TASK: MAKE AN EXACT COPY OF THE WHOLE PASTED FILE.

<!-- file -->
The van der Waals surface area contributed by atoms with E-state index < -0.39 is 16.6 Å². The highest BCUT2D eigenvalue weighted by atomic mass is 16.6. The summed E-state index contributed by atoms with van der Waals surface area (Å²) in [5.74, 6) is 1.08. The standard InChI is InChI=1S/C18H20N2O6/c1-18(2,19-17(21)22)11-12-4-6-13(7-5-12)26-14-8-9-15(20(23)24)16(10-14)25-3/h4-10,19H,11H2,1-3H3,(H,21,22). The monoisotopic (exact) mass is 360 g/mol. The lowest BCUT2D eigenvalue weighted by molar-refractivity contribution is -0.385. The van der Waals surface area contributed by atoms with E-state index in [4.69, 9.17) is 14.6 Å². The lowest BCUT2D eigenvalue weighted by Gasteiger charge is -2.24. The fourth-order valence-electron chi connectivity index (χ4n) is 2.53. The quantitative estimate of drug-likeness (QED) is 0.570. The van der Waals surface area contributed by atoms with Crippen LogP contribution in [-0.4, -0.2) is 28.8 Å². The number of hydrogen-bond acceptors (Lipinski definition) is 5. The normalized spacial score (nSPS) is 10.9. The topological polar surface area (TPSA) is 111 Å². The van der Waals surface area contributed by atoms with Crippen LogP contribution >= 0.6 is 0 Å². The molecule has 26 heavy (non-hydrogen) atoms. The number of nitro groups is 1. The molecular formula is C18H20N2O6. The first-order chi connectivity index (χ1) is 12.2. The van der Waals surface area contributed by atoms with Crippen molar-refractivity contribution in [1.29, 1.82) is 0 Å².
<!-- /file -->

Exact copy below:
The van der Waals surface area contributed by atoms with E-state index < -0.39 is 16.6 Å². The highest BCUT2D eigenvalue weighted by atomic mass is 16.6. The summed E-state index contributed by atoms with van der Waals surface area (Å²) in [5.74, 6) is 1.08. The standard InChI is InChI=1S/C18H20N2O6/c1-18(2,19-17(21)22)11-12-4-6-13(7-5-12)26-14-8-9-15(20(23)24)16(10-14)25-3/h4-10,19H,11H2,1-3H3,(H,21,22). The monoisotopic (exact) mass is 360 g/mol. The lowest BCUT2D eigenvalue weighted by molar-refractivity contribution is -0.385. The van der Waals surface area contributed by atoms with E-state index in [4.69, 9.17) is 14.6 Å². The lowest BCUT2D eigenvalue weighted by Gasteiger charge is -2.24. The fourth-order valence-electron chi connectivity index (χ4n) is 2.53. The quantitative estimate of drug-likeness (QED) is 0.570. The van der Waals surface area contributed by atoms with Crippen LogP contribution in [-0.4, -0.2) is 28.8 Å². The number of hydrogen-bond acceptors (Lipinski definition) is 5. The normalized spacial score (nSPS) is 10.9. The topological polar surface area (TPSA) is 111 Å². The van der Waals surface area contributed by atoms with Crippen LogP contribution >= 0.6 is 0 Å². The molecule has 26 heavy (non-hydrogen) atoms. The number of nitro groups is 1. The molecular formula is C18H20N2O6. The first-order chi connectivity index (χ1) is 12.2. The van der Waals surface area contributed by atoms with Crippen molar-refractivity contribution in [1.29, 1.82) is 0 Å².